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Identification Continues as Last Bodies Retrieved in Madrid Crash

Rescue workers have recovered the last two bodies from the Spanair plane crash site at Madrid's Barajas airport, rescue workers said. The difficult process of identifying the victims is now underway.

Spanair workers observe five minutes of silence for the victims of the plane crash, at the airline's headquarters in Palma de Majorca

Spanair workers observe five minutes of silence for the victims

Authorities on Friday, Aug. 22, continued the work of ascertaining the identity of victims of Wednesday's deadly Spanair crash in Madrid. The last two bodies recovered on Thursday were those of an infant and an adult, said Benjamin Olivares, head of the airport's fire department.

The find did nothing to change the previous official death toll of 153, but now the search for any further victims could be halted, he said.

Spain's Deputy Prime Minister Maria Teresa Fernandez de la Vega said that so far 39 of the dead have been identified. Fifteen of them have been handed over for burial.

De le Vega was speaking after a crisis meeting of the Spanish cabinet Thursday at which it was decided that an office to help the relatives of the victims would be set up.

King Juan Carlos I shakes hands with a fireman

King Juan Carlos I met with members of the fire brigade that was called to the crash site

There were 19 survivors of the original passenger and crew total of 172 on board the MD-82 plane.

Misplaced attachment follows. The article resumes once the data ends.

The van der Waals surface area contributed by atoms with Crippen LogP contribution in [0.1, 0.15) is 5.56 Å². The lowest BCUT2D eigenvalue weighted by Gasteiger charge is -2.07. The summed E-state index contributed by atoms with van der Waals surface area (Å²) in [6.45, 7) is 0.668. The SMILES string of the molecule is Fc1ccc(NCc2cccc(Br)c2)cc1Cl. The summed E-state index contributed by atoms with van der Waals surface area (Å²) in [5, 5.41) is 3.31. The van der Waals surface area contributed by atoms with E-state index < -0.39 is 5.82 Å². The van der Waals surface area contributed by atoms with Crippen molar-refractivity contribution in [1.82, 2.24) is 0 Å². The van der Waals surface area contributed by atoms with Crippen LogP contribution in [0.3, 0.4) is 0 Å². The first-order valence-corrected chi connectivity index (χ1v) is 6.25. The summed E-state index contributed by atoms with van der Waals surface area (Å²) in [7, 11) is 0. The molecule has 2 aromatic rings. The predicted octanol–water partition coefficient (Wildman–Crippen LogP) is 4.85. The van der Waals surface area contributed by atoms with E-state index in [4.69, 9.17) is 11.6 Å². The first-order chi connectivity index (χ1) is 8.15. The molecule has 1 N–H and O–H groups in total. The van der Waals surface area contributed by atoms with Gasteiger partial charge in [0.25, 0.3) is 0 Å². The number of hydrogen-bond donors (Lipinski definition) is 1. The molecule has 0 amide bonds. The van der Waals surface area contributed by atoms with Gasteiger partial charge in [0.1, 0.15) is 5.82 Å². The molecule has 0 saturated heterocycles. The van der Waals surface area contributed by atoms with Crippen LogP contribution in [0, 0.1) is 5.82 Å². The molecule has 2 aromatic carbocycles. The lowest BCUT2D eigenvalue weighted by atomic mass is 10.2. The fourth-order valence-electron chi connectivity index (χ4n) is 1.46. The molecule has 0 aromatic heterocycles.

Painstaking process

A Red Cross spokeswoman said the identification of bodies would take time.

"Many of the bodies are so charred that identification will only be possible with the help of DNA analysis," she said.

A temporary morgue has been set up in an exhibition hall in the capital to facilitate the process.

Specialists from Germany's Federal Criminal Police Office (BKA) are to help Spanish authorities identify bodies, the German Foreign Office said Thursday.

Spain had accepted an offer by the German government overnight, a spokeswoman said. She did not confirm whether German victims were among the dead.

The Spanish government later said 14 foreigners had died in the crash, including five Germans, two French citizens, and citizens from Italy, Turkey, Bulgaria, Brazil, Mauritania, Gambia and Indonesia.

Cause still unknown

Experts have begun attempting to find the cause of the worst Spanish air disaster in 25 years. The Spanair aircraft apparently burst into flames and broke up immediately after takeoff.

Spanair flight JK 5022, which was cross-listed with German carrier Lufthansa as LH 2554, had been bound for Spain's Canary Islands.

Spanair aircraft

Spanair was facing financial difficulties

Spanish Transport Minister Magdalena Alvarez said the flight had had technical problems prior to takeoff, and that the pilot had already aborted one attempt at departure. The minister did not say what the technical problems involved, but media reports indicated that an exterior temperature gauge had undergone last-minute repairs.

Spain's El Pais newspaper reported that a fire in one of the aircraft's engines may have caused the crash. Spanish media said air crash investigators have recovered two black box flight recorders and would study the data for clues to the disaster.

Spain, Europe mourn victims

Spanish Prime Minister Jose Luis Rodriguez Zapatero called a three-day period of mourning and visited the scene where relatives were being brought in by special flights to identify the dead on Thursday.

Spain's King Juan Carlos and Queen Sophia also expressed condolences for the victims.

Air traffic meanwhile returned to normal at Barajas airport Thursday.

Spanair is facing financial difficulties, with its Scandinavian parent company SAS reportedly trying to find a buyer for the ailing airline. Spanair was in the process of reducing staff by a third and shrinking its number of routes.

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